We then apply a widely used statistical approach – the difference-in-difference estimator. This compares antidumping activity against two groups of countries (FTA members and non-FTA members) for two time periods (pre- and post-FTA establishment) to isolate the impact of FTA membership from the impact of other factors over time. Table 1 depicts antidumping filings when we categorise antidumping filings in this way. As seen, countries file about 58% of antidumping cases against non-FTA countries prior to FTA enactment but a remarkable 90% following enactment. Again, this strongly suggests that FTAs are changing the pattern of protection.

Table 1. Antidumping activity by FTA status

 
Target Country
 
Non-FTA Country
FTA Country
Pre-FTA
506
370
 
(58%)
(42%)
 
 
 
Post-FTA
3554             
375
 
(90%)
(10%)

Protection reduction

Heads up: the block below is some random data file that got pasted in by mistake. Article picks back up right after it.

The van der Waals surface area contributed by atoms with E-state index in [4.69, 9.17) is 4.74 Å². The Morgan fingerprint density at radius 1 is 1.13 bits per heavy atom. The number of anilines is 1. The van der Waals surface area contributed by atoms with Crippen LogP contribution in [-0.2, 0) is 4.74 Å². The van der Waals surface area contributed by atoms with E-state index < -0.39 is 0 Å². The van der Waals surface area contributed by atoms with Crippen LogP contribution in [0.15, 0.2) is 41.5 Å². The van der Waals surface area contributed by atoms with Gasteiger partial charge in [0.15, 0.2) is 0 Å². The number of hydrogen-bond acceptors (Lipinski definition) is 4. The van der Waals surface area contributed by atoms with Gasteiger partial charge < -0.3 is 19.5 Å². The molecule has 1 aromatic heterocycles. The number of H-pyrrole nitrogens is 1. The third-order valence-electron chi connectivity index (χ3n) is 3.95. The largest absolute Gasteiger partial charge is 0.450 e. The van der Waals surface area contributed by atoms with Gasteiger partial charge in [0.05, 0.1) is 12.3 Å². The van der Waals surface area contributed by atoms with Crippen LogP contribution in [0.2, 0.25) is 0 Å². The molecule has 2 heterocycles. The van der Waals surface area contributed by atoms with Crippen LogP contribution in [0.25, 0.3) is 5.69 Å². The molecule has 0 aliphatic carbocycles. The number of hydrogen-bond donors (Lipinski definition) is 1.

Antidumping filings are driven by a variety of economic factors (Knetter and Prusa 2003, Blonigen 2005) and a statistical analysis must control for the effect of being an FTA member as well as other exogenous factors. The formal regression analysis implies that FTAs cause as much as a 60% reduction in intra-FTA antidumping disputes. Importantly, we find this result is not solely driven by those FTAs that have abolished antidumping (for whom intra-FTA antidumping activity is essentially eliminated). When we just look at those FTAs that have adopted antidumping rules we find a 33-55% reduction in intra-FTA antidumping disputes. We find no significant change in antidumping activity for FTAs without antidumping rules.

Protection diversion